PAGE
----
In fact, Temer’s anti-corruption minister, Fabiano Silveira, was forced to step down at the end of May 2016 when a covert recording showed he had tried to obstruct the Petrobas investigation. Temer’s planning minister, Romero Juca, also resigned when another recording revealed that he wanted Rousseff out in order to block the inquiry. A number of other senior political figures, including former president Jose Sarney, appear to have participated in the Petrobas bribery scheme as well. Temer himself has been embroiled in a different corruption case with calls for him to leave office or to face impeachment like Rousseff.
Companies looking for business with Petrobas have been paying 3 percent of the value of the contracts as bribes, with hundreds of millions of dollars changing hands. Much of this money went to politicians, political parties, and to President Rousseff’s re-election campaign. 60 percent of the 594 federal legislators who won large numbers of votes in the 2014 elections were under investigation as of April 2016 for an array of crimes. Besides bribery, these included illegal deforestation, electoral fraud, kidnapping, homicide, embezzlement, and torture. However, in spite of all the indictments, it is unusual for federal legislators to wind up in prison. They can avoid conviction given the special judicial standing members of Congress enjoy.
And in Brazil, as in other nations, politicians involved in corruption scandals are often re-elected to their previous posts. They may climb even higher in the government hierarchy and acquire more illegal compensation, their constituents ignorant of their actions or simply not caring (A universal problem with democracy).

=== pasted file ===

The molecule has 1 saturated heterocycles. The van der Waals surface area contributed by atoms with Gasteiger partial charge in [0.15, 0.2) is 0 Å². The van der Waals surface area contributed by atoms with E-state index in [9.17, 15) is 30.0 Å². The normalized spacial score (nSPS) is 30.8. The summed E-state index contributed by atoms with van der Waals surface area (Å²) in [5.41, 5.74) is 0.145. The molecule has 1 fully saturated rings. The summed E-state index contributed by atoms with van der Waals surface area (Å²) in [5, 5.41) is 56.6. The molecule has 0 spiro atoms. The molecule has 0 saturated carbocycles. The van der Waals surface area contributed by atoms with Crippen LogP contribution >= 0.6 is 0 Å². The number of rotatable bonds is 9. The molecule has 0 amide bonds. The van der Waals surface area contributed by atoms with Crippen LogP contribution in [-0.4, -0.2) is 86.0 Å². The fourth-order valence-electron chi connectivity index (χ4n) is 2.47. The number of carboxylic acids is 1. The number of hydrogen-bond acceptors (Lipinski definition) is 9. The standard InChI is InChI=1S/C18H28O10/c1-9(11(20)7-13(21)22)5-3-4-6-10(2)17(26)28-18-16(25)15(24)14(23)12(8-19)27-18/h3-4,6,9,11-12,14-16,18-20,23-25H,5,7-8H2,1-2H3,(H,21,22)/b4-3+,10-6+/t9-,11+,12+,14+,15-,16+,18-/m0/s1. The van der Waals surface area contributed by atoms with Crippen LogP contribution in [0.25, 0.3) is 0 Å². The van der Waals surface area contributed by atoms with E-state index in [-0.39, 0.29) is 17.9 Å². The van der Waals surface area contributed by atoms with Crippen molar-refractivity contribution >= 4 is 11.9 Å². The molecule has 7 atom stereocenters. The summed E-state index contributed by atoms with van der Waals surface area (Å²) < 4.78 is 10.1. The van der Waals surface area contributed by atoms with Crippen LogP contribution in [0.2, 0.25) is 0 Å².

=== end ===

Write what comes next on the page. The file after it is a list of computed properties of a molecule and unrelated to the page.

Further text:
A culture of corruption appears to be standard in Brazil, with 70 percent of respondents in a poll saying they would take illegal benefits if given the chance in a public job. Not only were politicians and businessmen on the take, but judges, prosecutors, policemen, and other public employees, were all involved. Electrobras, the nation’s biggest power utility, also seems to have had a system of bribes and kickbacks in place similar to Petrobas. And the political parties benefited greatly from all the infusions of cash. Four journalists who reported on corruption in Brazil were murdered in 2015, with none of the assailants arrested. Given the involvement of government officials at all levels and the apparent public indifference, stamping out corruption in Brazil will be an enormously difficult, if not impossible, task.
As Brazilians mourned the tragic deaths of one of their soccer teams in an airplane crash at the end of November 2016, Congress passed legislation in the early morning hours that would hamper the power of prosecutors and judges investigating corrupt politicians. This was done when the attention of the nation was directed elsewhere, to protect legislators who were voting and faced charges. The president of Brazil’s Association of Federal Judges called it an attack on the nation’s democracy. Even more disturbing to the process of rooting out corruption, the Supreme Court Judge in charge of investigating the scandals, Teori Zavascki, was killed in a small plane crash, on January 20, 2017. It was unclear whether this was an accident, or he had been assassinated.
Advances made through democratic policies in Brazil could be wiped out through the scourge of corruption and graft that has infested politicians in all of the nation’s political parties on both the right and the left. No solution seems at hand.